Friday, June 3, 2011

The Whole Dole

It's warming up outside. It's time for popsicles and ice cream. Time to eat your frozen treats in total abandonment with sticky, grape, orange and cherry stains to match the love fest.

That's why I strip my kids down to their undies to eat such treats. And I hate laundry.

With that said, I'm not so big on pre-made, processed frozen treats. They're okay once in a while, but I much prefer the kiddos getting their treat fix with natural juice pops or whole fruit "ice cream", which they can eat with their clothes on, because apple juice doesn't stain (or make your kids crazy) like red dye 40.

I guess I should teach my kids the word sorbet. Apparently I don't want them to look like junior food snobs when they play with the other four year old kids. (read next sentence in a hoity-toity voice.) "We had a palate cleansing dish of sorbet between our first and second course. What did your mom make?"

So the "whole dole" is like the whole enchilada, or shebang, know what, I don't need to explain. You get it. It's everything. The whole pineapple. (I teach workshops on how to rabbit trail, if you are interested.)

I got this idea this morning. Instead of super sugary sorbet, or super fatty ice cream, why not save my fleeting waistline and feed my kids some extra fiber, by blending an entire pineapple, freezing it in the ice cream maker and calling it the "whole dole" sorbet?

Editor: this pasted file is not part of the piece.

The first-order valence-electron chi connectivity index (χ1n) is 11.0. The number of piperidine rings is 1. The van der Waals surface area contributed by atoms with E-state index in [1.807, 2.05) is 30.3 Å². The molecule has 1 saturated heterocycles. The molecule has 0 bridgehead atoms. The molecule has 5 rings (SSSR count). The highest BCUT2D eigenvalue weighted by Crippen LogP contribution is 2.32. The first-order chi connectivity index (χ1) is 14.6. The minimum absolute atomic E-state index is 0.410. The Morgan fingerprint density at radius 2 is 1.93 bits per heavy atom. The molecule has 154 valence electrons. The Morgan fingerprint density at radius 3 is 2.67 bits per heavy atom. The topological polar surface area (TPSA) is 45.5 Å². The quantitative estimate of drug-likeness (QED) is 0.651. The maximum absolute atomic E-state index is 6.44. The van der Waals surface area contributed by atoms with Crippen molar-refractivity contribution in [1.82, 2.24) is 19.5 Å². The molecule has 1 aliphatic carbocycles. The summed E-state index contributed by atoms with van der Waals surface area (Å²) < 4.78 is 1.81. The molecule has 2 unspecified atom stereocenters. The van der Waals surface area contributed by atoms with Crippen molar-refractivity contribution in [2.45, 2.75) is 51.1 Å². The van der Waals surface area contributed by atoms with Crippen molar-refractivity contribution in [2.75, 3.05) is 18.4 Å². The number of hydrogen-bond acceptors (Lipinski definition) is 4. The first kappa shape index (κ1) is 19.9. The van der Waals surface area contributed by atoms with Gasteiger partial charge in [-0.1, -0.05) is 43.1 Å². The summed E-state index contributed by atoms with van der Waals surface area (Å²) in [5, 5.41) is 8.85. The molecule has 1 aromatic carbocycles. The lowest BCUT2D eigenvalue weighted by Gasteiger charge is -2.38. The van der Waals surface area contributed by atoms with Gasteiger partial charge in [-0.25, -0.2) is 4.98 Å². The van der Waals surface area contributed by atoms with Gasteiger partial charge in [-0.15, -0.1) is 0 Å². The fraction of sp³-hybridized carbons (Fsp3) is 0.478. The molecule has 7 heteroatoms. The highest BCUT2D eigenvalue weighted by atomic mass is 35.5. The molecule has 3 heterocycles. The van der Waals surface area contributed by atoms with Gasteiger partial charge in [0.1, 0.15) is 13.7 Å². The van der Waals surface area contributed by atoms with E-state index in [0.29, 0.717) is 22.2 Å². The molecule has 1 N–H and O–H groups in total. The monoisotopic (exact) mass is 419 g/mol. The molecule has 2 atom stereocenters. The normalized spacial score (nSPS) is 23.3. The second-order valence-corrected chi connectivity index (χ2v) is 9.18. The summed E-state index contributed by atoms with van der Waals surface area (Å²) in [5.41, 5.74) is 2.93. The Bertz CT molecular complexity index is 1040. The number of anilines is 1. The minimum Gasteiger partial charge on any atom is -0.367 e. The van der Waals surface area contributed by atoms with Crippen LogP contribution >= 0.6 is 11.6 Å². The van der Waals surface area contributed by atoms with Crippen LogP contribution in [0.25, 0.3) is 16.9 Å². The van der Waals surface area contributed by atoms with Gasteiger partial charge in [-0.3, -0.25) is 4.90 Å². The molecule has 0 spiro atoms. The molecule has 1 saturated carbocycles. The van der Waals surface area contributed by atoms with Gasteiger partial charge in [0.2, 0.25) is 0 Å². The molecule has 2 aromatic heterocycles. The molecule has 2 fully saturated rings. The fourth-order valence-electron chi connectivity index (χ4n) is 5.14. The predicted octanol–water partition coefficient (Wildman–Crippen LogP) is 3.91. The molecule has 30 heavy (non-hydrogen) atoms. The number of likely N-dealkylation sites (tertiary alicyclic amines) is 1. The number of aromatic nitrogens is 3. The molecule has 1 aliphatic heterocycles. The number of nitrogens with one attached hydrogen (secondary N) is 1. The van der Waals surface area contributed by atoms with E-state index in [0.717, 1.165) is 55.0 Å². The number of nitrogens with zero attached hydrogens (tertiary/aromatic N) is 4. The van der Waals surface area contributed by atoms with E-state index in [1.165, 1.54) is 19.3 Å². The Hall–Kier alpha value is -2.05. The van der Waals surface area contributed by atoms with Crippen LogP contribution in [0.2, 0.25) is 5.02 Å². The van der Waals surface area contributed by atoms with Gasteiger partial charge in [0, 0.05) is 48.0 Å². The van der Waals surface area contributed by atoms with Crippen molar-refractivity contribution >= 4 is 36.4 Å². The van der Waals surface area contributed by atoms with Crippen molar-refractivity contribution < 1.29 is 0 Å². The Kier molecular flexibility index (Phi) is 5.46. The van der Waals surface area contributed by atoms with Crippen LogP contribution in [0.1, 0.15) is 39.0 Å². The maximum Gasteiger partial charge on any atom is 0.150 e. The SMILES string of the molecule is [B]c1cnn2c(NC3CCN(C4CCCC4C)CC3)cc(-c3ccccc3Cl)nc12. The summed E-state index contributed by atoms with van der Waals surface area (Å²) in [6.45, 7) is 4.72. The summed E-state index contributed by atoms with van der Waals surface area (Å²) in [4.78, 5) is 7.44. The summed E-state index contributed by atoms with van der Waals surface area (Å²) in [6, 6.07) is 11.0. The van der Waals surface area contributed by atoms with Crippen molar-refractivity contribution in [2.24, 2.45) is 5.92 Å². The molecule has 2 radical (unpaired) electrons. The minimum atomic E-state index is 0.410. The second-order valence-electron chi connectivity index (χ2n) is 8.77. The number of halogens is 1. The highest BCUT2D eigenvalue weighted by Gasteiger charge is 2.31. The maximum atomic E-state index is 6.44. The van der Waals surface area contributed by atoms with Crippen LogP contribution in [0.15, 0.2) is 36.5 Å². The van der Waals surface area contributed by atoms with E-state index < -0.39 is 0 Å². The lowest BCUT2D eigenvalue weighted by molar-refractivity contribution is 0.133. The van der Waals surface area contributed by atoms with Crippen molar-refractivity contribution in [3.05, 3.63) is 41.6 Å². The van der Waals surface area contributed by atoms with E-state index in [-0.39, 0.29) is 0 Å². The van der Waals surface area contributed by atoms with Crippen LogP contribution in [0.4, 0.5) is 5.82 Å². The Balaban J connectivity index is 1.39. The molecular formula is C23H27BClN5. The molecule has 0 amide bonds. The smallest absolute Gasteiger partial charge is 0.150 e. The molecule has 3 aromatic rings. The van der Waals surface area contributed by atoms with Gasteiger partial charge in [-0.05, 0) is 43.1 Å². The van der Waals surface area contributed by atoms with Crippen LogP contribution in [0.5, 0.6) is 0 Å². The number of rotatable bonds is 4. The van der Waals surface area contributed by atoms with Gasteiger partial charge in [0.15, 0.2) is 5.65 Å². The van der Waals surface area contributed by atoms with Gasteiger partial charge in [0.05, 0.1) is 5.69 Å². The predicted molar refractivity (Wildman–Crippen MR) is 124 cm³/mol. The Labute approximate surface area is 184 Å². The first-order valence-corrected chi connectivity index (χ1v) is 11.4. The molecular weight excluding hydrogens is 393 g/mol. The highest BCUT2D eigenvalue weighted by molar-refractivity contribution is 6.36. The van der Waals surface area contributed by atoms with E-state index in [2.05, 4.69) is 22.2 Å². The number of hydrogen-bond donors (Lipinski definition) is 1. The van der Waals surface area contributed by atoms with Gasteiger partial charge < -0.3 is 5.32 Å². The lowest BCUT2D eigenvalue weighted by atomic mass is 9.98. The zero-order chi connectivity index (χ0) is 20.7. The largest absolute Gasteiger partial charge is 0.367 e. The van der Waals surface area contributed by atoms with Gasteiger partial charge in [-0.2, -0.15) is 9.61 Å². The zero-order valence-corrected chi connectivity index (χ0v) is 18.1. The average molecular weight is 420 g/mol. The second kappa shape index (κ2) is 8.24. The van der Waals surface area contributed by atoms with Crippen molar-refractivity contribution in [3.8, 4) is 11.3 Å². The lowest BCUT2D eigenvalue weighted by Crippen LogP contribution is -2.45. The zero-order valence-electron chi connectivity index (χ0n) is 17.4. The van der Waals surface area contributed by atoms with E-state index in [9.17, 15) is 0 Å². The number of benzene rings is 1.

Earth-shaking, I know.

Side note on the whole fiber thing. I LOVE chomping on the core of the pineapple. It's fibrous texture and juicy, watery content satisfies that need-to-gnaw-on-something/puppy dog nature of mine.
Well, I believe one could, if one was so inclined, could give oneself diarrhea by chewing and consuming one too many pineapple cores. It's merely heresay. I may know a girl who did that, once.

The Whole Dole Sorbet

1 whole, fresh, ripe pineapple

Take off it's jacket, remove core, chew on the core, lop the flesh it into chunks and whiz away into oblivion in the food processor. Pour into ice cream maker and freeze. It comes out almost fluffy. I think air gets whipped into it in the food processor. Interesting texture.

Word on the sorbet firmness...I'm weird about making homemade sorbet. It must be eaten immediately after it's made. I find that homemade sorbet, when frozen in the freezer after its jaunt in the ice cream maker is, well, solid as a rock. It looses it slushy texture. So while we are all eating our dinner, I have the sorbet churning away. It's a great incentive for slow and picky eaters, to hurry up and eat. The soft and gentle whirring sound of the ice cream maker as it goes round and round is like kid-brainwashing that sends this message: "Eat your food, child. Eat!"

We are going to be eating a lot more sorbet around here.

Love Ya, Friends.
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